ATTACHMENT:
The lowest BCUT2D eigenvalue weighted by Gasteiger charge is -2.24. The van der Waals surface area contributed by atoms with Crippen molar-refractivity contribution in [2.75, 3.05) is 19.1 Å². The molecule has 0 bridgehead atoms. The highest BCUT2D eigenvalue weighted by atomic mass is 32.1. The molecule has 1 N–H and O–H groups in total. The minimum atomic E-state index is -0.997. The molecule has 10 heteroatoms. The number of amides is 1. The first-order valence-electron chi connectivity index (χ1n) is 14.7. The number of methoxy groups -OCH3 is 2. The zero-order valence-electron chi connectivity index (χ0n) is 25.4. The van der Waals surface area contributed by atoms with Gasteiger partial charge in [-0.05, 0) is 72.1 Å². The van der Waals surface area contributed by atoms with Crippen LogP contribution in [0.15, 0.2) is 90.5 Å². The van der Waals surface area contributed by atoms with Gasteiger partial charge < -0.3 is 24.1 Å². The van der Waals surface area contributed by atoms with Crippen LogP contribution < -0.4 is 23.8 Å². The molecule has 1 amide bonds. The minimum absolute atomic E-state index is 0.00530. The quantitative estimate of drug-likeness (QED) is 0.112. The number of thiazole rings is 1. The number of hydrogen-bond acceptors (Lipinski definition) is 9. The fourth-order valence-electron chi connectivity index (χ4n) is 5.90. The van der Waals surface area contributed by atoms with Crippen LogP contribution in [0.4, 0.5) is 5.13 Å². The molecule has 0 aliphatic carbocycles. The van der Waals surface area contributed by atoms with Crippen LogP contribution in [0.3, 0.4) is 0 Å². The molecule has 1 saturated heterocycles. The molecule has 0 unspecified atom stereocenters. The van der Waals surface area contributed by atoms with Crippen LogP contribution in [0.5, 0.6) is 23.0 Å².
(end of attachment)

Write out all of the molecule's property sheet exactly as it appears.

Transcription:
The lowest BCUT2D eigenvalue weighted by Gasteiger charge is -2.24. The van der Waals surface area contributed by atoms with Crippen molar-refractivity contribution in [2.75, 3.05) is 19.1 Å². The molecule has 0 bridgehead atoms. The highest BCUT2D eigenvalue weighted by atomic mass is 32.1. The molecule has 1 N–H and O–H groups in total. The minimum atomic E-state index is -0.997. The molecule has 10 heteroatoms. The number of amides is 1. The first-order valence-electron chi connectivity index (χ1n) is 14.7. The number of methoxy groups -OCH3 is 2. The zero-order valence-electron chi connectivity index (χ0n) is 25.4. The van der Waals surface area contributed by atoms with Gasteiger partial charge in [-0.05, 0) is 72.1 Å². The van der Waals surface area contributed by atoms with Crippen LogP contribution in [0.15, 0.2) is 90.5 Å². The van der Waals surface area contributed by atoms with Gasteiger partial charge < -0.3 is 24.1 Å². The van der Waals surface area contributed by atoms with Crippen LogP contribution < -0.4 is 23.8 Å². The molecule has 1 amide bonds. The minimum absolute atomic E-state index is 0.00530. The quantitative estimate of drug-likeness (QED) is 0.112. The number of thiazole rings is 1. The number of hydrogen-bond acceptors (Lipinski definition) is 9. The fourth-order valence-electron chi connectivity index (χ4n) is 5.90. The van der Waals surface area contributed by atoms with Crippen LogP contribution in [0.4, 0.5) is 5.13 Å². The molecule has 0 aliphatic carbocycles. The van der Waals surface area contributed by atoms with Crippen LogP contribution in [0.3, 0.4) is 0 Å². The molecule has 1 saturated heterocycles. The molecule has 0 unspecified atom stereocenters. The van der Waals surface area contributed by atoms with Crippen LogP contribution in [0.5, 0.6) is 23.0 Å².